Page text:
Designed and created by Guideline Central in participation with the Veterans Health Administration / Department of Defense
Diagnosis and Management of Hypertension (HTN) in Primary Care
Publication Date: April 1, 2020
Last Updated: March 3, 2023
This patient summary means to discuss key recommendations from the Department of Veterans Affairs, Department of Defense, for hypertension in the primary care setting. This patient summary is limited to adults 18 years of age and older and should not be used as a reference for children.
- Hypertension (high blood pressure) is a major risk factor for cardiovascular (heart and blood vessel) diseases.
- There are many causes for hypertension, but most cases do not have an identifiable cause.
- Some of the identifiable causes of hypertension are kidney- or hormone-related.
- Hypertension causes no symptoms, earning it the title “the silent killer.”
- This patient summary focuses on managing hypertension in the primary care setting.
- Everyone should have a blood pressure check regularly.
- Many measurements in both home and office are needed to characterize the type and degree of your hypertension.
- If you have elevated blood pressure, you should have a sphygmomanometer (a device that measures blood pressure) and learn how to use it.
- Once characterized, you may need additional testing to look for a cause.
- The goal of treatment is to reduce your blood pressure to 130/90, with possible adjustments for age.
- Treatment is with medications unless a cause is identified.
- There are dozens of medicines in several classes that are used to lower blood pressure. The VA recommends:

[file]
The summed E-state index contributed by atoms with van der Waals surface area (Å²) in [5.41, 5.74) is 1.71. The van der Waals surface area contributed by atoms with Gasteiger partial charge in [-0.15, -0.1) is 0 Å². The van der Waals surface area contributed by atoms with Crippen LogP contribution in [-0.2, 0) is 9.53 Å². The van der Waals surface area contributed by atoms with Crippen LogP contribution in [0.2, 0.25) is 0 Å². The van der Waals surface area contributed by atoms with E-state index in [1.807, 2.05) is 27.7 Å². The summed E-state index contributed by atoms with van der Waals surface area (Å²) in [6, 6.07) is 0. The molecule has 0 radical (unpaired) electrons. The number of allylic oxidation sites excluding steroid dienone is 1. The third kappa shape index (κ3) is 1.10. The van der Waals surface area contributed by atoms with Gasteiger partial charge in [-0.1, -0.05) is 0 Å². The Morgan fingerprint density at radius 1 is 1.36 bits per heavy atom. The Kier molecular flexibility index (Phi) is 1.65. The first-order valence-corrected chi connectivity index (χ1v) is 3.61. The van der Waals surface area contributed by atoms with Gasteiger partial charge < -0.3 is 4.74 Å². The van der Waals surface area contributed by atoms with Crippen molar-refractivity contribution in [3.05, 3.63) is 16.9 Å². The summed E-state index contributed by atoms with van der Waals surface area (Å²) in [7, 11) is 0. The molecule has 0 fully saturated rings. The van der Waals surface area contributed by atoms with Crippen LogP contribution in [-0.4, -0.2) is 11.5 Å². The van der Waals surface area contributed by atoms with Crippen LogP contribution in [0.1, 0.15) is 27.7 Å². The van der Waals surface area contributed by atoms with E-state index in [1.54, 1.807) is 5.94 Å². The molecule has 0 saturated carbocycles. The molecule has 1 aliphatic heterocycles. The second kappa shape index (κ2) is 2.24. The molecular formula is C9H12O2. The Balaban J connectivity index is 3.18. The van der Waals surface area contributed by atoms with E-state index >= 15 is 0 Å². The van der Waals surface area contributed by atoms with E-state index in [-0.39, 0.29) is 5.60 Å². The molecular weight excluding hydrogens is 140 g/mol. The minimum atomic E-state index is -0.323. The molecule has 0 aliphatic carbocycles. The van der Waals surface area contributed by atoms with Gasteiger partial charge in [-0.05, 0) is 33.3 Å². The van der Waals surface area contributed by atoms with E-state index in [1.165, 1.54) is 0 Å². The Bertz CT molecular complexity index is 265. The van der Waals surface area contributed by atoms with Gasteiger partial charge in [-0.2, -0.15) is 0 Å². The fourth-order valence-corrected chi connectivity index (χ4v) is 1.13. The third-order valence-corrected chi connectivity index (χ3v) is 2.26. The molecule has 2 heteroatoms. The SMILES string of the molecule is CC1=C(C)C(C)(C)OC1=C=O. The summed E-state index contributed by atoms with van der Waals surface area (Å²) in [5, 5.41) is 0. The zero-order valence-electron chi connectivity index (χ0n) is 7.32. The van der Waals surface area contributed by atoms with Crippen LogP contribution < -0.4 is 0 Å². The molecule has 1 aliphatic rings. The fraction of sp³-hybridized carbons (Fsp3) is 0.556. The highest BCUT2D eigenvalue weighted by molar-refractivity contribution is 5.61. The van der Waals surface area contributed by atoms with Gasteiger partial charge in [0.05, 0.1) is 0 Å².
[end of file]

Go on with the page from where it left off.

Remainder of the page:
- diuretics that reduce body water through increased urination
- calcium channel blockers
- angiotensin-converting enzyme inhibitors
- angiotensin II receptor blockers
- Blood pressure control usually requires 2-3 different medications.
- In addition to medications, lifestyle changes are important:
- Weight loss for those who are overweight
- Dietary changes: a DASH (Dietary Approaches to Stop Hypertension) diet is recommended.
- Limited salt use
- Regular aerobic exercise: at least 120 minutes spread out over each week
- No smoking
- Limited alcohol
- DASH: Dietary Approaches To Stop Hypertension
- HTN: Hypertension
- VA: Veterans Administration
Tschanz CMP, Cushman WC, Harrell CTE, Berlowitz DR, Sall JL. Synopsis of the 2020 U.S. Department of Veterans Affairs/U.S. Department of Defense Clinical Practice Guideline: The Diagnosis and Management of Hypertension in the Primary Care Setting. Ann Intern Med. 2020 Dec 1;173(11):904-913. doi: 10.7326/M20-3798. Epub 2020 Sep 1. PMID: 32866417.
The information in this patient summary should not be used as a substitute for professional medical care or advice. Contact a health care provider if you have questions about your health.